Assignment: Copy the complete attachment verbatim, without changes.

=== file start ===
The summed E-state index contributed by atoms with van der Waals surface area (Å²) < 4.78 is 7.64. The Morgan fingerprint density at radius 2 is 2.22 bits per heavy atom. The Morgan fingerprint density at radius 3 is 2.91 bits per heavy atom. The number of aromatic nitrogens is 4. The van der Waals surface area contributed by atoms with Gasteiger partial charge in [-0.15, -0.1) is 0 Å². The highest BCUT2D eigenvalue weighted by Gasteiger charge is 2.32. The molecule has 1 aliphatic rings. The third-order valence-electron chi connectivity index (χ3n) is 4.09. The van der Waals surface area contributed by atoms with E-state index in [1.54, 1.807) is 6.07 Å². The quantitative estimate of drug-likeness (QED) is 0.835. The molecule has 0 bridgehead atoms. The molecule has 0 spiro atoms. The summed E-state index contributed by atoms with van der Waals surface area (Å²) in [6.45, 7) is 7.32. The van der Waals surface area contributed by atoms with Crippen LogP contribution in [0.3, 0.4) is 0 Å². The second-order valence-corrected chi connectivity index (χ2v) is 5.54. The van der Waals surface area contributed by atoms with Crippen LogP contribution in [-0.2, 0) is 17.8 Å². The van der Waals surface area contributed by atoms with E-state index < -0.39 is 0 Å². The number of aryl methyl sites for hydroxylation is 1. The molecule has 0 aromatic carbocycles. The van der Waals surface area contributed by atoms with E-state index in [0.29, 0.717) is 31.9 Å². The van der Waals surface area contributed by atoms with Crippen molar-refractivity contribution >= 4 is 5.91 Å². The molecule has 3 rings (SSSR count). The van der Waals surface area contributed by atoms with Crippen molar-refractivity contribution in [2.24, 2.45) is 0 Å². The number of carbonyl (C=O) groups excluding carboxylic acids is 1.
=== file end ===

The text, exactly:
The summed E-state index contributed by atoms with van der Waals surface area (Å²) < 4.78 is 7.64. The Morgan fingerprint density at radius 2 is 2.22 bits per heavy atom. The Morgan fingerprint density at radius 3 is 2.91 bits per heavy atom. The number of aromatic nitrogens is 4. The van der Waals surface area contributed by atoms with Gasteiger partial charge in [-0.15, -0.1) is 0 Å². The highest BCUT2D eigenvalue weighted by Gasteiger charge is 2.32. The molecule has 1 aliphatic rings. The third-order valence-electron chi connectivity index (χ3n) is 4.09. The van der Waals surface area contributed by atoms with E-state index in [1.54, 1.807) is 6.07 Å². The quantitative estimate of drug-likeness (QED) is 0.835. The molecule has 0 bridgehead atoms. The molecule has 0 spiro atoms. The summed E-state index contributed by atoms with van der Waals surface area (Å²) in [6.45, 7) is 7.32. The van der Waals surface area contributed by atoms with Crippen LogP contribution in [0.3, 0.4) is 0 Å². The second-order valence-corrected chi connectivity index (χ2v) is 5.54. The van der Waals surface area contributed by atoms with Crippen LogP contribution in [-0.2, 0) is 17.8 Å². The van der Waals surface area contributed by atoms with E-state index < -0.39 is 0 Å². The number of aryl methyl sites for hydroxylation is 1. The molecule has 0 aromatic carbocycles. The van der Waals surface area contributed by atoms with E-state index in [0.29, 0.717) is 31.9 Å². The van der Waals surface area contributed by atoms with Crippen molar-refractivity contribution >= 4 is 5.91 Å². The molecule has 3 rings (SSSR count). The van der Waals surface area contributed by atoms with Crippen molar-refractivity contribution in [2.24, 2.45) is 0 Å². The number of carbonyl (C=O) groups excluding carboxylic acids is 1.